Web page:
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4.6 out of 5 stars
4.6 out of 5 stars
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on September 27, 2001
I adored this book from start to finish. Hope Clearwater is in worn-torn Africa observing chimpanzee behavior when she notices a startling trend that conflicts with everything her boss and mentor believes. Her integrity - and perhaps much more - is threatened when everyone at the camp seems to turn against her. Interwoven with flashbacks to her previous life in England with her bizarre but brilliant mathematician husband and the story of her Egyptian mercenary lover who flies a Mig for one side of the civil war, the story draws powerful parallels between the two primate societies, human and chimp.
How can a novel that discusses the difference between turbulence and topology in mathematics be a page turner? You'll have to read this book to believe it. Other than the name of Hope Clearwater - a bit too much in this otherwise subtle tale - Boyd writes deftly and passionately, sometimes with horrifying precision as he describes what is happening among the chimps.
This suspenseful and intelligent novel deserves a wide readership. I only wish I had learned of it sooner!
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on June 19, 2001
Upon seeing all the excellent reviews on I decided to give William Boyd and his 'Brazzaville Beach' a try. I'd like to thank all these reviewers for informing me about such a wonderful book. Why isn't 'Brazzaville Beach' better known?
'Brazzaville Beach' is a story about a young British woman studying primate behaviour in Africa. William Boyd deftly weaves the story by including flashbacks of her life before Africa (and her failed marriage in England), and by describing the present state of the war-torn African country where she resides. When the primates (chimps) she studies start behaving unusually her life, and those of her fellow researchers, turns upside-down, and she starts questioning the behavior of herself and mankind in general.
In addition to being a mature, absorbing story, 'Brazzaville Beach' is written with intelligence. The characterizations are well-drawn without be overly elaborate. The story is thought-provoking without being too preachy. I should think secondary schools and universities should include 'Brazzaville Beach' in their curricula as part of a social sciences program. It is *that* good.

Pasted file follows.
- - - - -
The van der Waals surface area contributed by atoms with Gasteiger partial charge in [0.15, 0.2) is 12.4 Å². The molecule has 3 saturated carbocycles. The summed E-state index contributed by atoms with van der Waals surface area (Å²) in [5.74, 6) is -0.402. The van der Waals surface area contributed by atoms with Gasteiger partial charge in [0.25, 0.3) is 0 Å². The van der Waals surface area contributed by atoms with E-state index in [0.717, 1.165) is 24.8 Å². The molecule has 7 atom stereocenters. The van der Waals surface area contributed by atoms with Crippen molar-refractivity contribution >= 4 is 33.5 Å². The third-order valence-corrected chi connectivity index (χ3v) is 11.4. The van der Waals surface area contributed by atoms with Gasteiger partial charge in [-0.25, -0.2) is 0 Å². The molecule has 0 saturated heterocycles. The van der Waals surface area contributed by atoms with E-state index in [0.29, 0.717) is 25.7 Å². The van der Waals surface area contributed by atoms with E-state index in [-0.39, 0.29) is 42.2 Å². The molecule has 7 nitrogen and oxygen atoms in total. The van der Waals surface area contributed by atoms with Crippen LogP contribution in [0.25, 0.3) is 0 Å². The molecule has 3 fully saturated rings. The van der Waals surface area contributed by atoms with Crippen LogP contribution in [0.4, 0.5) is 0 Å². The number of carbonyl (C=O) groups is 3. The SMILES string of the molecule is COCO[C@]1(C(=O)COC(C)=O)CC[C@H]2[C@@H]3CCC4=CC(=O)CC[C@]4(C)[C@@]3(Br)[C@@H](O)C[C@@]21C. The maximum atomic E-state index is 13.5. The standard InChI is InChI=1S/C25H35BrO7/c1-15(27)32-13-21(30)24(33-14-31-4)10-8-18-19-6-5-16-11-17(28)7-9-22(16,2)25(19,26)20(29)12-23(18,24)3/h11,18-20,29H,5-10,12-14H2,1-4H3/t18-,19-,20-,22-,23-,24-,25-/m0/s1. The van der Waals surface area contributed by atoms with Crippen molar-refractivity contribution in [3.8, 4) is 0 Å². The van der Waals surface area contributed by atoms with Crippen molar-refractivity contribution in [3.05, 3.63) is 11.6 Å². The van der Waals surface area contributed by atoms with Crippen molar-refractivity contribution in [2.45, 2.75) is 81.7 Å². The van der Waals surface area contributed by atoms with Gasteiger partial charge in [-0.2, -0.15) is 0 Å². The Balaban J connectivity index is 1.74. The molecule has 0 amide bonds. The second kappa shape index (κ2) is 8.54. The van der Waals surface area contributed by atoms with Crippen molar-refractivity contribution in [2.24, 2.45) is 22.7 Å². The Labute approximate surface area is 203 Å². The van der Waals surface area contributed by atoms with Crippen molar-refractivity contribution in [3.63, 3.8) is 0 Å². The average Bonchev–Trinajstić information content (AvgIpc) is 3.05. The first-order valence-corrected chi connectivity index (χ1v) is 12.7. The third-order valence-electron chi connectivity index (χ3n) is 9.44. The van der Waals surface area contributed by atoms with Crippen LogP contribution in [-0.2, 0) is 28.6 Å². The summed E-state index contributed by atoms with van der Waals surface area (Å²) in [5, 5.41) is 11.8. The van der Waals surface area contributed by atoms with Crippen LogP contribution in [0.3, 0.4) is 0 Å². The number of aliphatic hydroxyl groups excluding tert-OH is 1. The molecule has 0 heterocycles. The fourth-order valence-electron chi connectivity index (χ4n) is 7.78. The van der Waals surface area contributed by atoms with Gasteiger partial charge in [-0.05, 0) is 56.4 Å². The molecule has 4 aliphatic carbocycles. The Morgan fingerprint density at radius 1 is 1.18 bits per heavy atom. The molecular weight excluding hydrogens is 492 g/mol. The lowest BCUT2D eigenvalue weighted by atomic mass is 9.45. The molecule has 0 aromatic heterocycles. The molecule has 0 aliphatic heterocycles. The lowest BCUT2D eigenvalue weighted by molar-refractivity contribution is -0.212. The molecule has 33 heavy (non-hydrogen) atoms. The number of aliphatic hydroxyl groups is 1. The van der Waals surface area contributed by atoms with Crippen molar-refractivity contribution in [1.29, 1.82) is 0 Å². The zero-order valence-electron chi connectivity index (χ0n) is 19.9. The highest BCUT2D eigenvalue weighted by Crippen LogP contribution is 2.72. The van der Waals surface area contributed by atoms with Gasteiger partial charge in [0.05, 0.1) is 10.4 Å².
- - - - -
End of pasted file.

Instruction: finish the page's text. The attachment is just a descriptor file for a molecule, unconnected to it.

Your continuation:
Bottom line: simply terrific. Don't hesitate from putting it on your 'must read' list.
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on June 18, 2001
Hope Clearwater sits on Brazzaville Beach, contemplates her past, and narrates the events of this novel. One strain of the story concerns her failed marriage to a mathematician whose unquenched thirst for revolutionary discoveries and their attendant fame drove him to madness. The second strain concerns the animal research that Hope had fled to Africa to participate in. Grosso Arvore Research Center is run by the renowned chimpanzee expert Eugene Mallabar, who was just putting the finishing touches on his master work, describing the peaceful ways of our close animal relatives, when Hope's own observations seemed to indicate that all was not quite as idyllic as had previously been supposed among these primates. But the evidence of aggression that she finds between two competing colonies of chimps threatens the carefully constructed image that Mallabar has built up over the years, and, most importantly, threatens to make the animals less attractive to charitable organizations which fund the project. Meanwhile, thrumming in the background is a guerilla war which threatens to swamp this African nation at any moment.